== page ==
Lapping it up

DEAN McNULTY, QMI Agency

, Last Updated: 11:25 AM ET

The first time Robert Wickens got behind the wheel of a race car at Circuit Gilles Villeneuve he was three months removed from his 16th birthday.

It was 2005 and the ink on his brand new Ontario driver's licence wasn't even dry.

Yet there he was, entered in the Formula BMW race on the undercard of the Canadian Grand Prix weekend -- at the nation's most famous race track.

"It was the first Grand Prix I had ever been to," the Toronto native said Friday in the opulent surroundings of the F-1 Marussia Virgin racing team's hospitality suite.

Wide-eyed as he was at just being part of an F-1 weekend back then, Wickens was determined to show he had the right stuff to make a mark in the world of motorsports.

It was a two-race deal where the BMW series ran two rounds, one on the Saturday and the other on the Sunday prior to the Grand Prix.

"I had one engineer and a couple of team guys," Wickens said. "In the first race I was really nervous. My whole family was there.

"I ended up with a podium finish (third) on the Saturday. And the next day I got my first professional race win."

He said he remembers every moment of that race.

"On that Sunday I actually started the race ninth on the grid so I had a long way to go to get to the front," Wickens said.

"So that made the win even more fantastic.

"On the next to final lap I passed both the first-place and second-place cars in the hair pin to take the lead.

"I ended up pulling away and winning the race by 10 seconds."

The result surprised even Wickens, who hadn't had a top three finish to that point in the 2005 season.

"In the first four races that year I had three fourth-place finishes," he said. "I was always just on the edge of being in contention for a win.

"I never expected that to happen at Montreal."

The unexpected win, however, propelled Wickens into the consciousness of racing's big boys who watched his progress with interest in Montreal on that fateful day.

For Wickens it was a thrill beyond even his 16-year-old imagination. He admits he got a bit carried away.

"I stood on the top step of the podium and there was this huge crowd down on the track in front of me," he said. "I thought 'wow this is the greatest moment of my life.'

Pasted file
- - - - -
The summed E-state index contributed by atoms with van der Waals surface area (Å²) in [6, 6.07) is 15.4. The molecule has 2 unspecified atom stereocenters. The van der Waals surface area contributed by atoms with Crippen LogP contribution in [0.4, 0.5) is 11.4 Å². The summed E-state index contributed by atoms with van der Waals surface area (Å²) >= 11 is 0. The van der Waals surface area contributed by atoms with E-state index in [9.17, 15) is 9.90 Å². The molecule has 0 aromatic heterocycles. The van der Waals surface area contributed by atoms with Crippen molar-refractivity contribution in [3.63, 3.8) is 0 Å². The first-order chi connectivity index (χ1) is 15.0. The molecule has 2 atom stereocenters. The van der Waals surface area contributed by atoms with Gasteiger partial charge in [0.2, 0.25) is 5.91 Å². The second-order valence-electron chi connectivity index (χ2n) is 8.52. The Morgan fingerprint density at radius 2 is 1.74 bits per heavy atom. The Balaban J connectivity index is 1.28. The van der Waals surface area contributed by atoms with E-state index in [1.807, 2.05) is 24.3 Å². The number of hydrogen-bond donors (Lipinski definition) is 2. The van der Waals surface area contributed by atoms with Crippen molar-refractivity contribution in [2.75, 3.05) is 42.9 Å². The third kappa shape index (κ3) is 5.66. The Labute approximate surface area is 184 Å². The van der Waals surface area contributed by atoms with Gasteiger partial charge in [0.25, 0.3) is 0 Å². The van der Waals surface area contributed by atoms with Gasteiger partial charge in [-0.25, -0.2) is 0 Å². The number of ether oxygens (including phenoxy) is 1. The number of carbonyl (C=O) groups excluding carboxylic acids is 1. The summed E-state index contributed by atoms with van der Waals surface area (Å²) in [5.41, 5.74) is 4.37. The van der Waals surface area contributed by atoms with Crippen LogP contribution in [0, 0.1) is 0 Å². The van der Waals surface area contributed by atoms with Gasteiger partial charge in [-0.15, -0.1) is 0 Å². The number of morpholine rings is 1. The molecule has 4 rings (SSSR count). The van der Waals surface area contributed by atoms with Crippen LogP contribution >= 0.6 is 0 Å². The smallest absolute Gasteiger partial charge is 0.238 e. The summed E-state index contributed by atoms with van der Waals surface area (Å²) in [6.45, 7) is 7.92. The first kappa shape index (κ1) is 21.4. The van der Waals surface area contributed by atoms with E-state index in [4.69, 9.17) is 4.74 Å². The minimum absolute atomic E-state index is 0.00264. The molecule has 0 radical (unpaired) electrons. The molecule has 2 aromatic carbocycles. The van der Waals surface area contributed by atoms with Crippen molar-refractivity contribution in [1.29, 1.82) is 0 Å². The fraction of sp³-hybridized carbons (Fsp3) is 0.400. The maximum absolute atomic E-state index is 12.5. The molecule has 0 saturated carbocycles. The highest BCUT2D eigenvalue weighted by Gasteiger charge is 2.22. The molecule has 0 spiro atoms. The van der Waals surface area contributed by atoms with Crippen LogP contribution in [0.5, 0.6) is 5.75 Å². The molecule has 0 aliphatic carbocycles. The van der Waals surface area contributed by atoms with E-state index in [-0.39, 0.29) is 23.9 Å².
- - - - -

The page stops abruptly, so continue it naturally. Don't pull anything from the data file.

"A few minutes later it hit me that those thousands of people were not there for me, they were just waiting for the start of the Grand Prix."

Six years later Wickens is back at Circuit Gilles Villeneuve, this time as part of an F-1 team as a reserve driver for the Marussia Virgin squad.

That essentially means he takes part in all of the race preparations the team's two regulars drivers -- Timo Glock and Jerome D'Ambrosio -- go through. If something happens to either driver, Wickens would step in to the car for Sunday's race.

It is highly unlikely he will get behind the wheel of that car this weekend, but it is the next step for the now 22-year-old.

As excited as he was seven seasons ago, Wickens, if possible, is more excited about his move to F -1, even if it is as a reserve driver.

"In my first race meeting with the team I walked in and there were 16 engineers sitting there waiting for me," he said. "That is a long way from the one I had the last time I was here."

Wickens said he wants to use this weekend to watch and learn what goes into getting a driver ready to race in an F-1 event.

The thought of "what if " however does cross his mind.

"I would never wish ill for my teammates," he said. "But I admit to thinking about me being behind the wheel and what kind of times (speed) I could get out of the car if I were driving instead of them."

His time will come. Wickens has served his apprenticeship and his promotion to the Marussia Virgin team is his graduation certificate.

dean.mcnulty@sunmedia.ca @dmcnulty12

blogs.canoe.ca/thedeanofspeed


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